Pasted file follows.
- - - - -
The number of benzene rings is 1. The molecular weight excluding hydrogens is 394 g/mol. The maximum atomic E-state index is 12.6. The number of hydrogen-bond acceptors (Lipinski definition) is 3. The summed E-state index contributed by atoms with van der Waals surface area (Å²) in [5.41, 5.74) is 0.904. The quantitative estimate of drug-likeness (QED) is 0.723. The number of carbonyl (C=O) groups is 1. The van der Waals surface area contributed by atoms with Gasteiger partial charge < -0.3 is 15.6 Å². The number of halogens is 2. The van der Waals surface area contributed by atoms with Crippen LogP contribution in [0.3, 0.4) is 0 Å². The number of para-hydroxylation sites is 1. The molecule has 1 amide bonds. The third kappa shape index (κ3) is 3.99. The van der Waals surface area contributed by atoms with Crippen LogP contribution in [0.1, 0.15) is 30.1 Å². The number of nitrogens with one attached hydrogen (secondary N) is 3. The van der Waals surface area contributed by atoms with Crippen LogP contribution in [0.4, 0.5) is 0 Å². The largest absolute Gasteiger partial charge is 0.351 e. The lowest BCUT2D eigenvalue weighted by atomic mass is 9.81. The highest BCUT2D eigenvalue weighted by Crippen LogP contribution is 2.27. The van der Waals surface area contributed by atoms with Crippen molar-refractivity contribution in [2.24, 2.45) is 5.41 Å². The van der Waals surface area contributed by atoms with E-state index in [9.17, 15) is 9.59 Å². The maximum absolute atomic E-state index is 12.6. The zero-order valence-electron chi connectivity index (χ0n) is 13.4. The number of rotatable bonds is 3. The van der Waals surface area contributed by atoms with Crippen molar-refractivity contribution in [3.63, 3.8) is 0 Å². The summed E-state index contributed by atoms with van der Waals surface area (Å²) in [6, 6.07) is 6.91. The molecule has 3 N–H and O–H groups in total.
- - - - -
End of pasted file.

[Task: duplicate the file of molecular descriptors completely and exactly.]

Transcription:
The number of benzene rings is 1. The molecular weight excluding hydrogens is 394 g/mol. The maximum atomic E-state index is 12.6. The number of hydrogen-bond acceptors (Lipinski definition) is 3. The summed E-state index contributed by atoms with van der Waals surface area (Å²) in [5.41, 5.74) is 0.904. The quantitative estimate of drug-likeness (QED) is 0.723. The number of carbonyl (C=O) groups is 1. The van der Waals surface area contributed by atoms with Gasteiger partial charge < -0.3 is 15.6 Å². The number of halogens is 2. The van der Waals surface area contributed by atoms with Crippen LogP contribution in [0.3, 0.4) is 0 Å². The number of para-hydroxylation sites is 1. The molecule has 1 amide bonds. The third kappa shape index (κ3) is 3.99. The van der Waals surface area contributed by atoms with Crippen LogP contribution in [0.1, 0.15) is 30.1 Å². The number of nitrogens with one attached hydrogen (secondary N) is 3. The van der Waals surface area contributed by atoms with Crippen LogP contribution in [0.4, 0.5) is 0 Å². The largest absolute Gasteiger partial charge is 0.351 e. The lowest BCUT2D eigenvalue weighted by atomic mass is 9.81. The highest BCUT2D eigenvalue weighted by Crippen LogP contribution is 2.27. The van der Waals surface area contributed by atoms with Crippen molar-refractivity contribution in [2.24, 2.45) is 5.41 Å². The van der Waals surface area contributed by atoms with E-state index in [9.17, 15) is 9.59 Å². The maximum absolute atomic E-state index is 12.6. The zero-order valence-electron chi connectivity index (χ0n) is 13.4. The number of rotatable bonds is 3. The van der Waals surface area contributed by atoms with Crippen molar-refractivity contribution in [3.63, 3.8) is 0 Å². The summed E-state index contributed by atoms with van der Waals surface area (Å²) in [6, 6.07) is 6.91. The molecule has 3 N–H and O–H groups in total.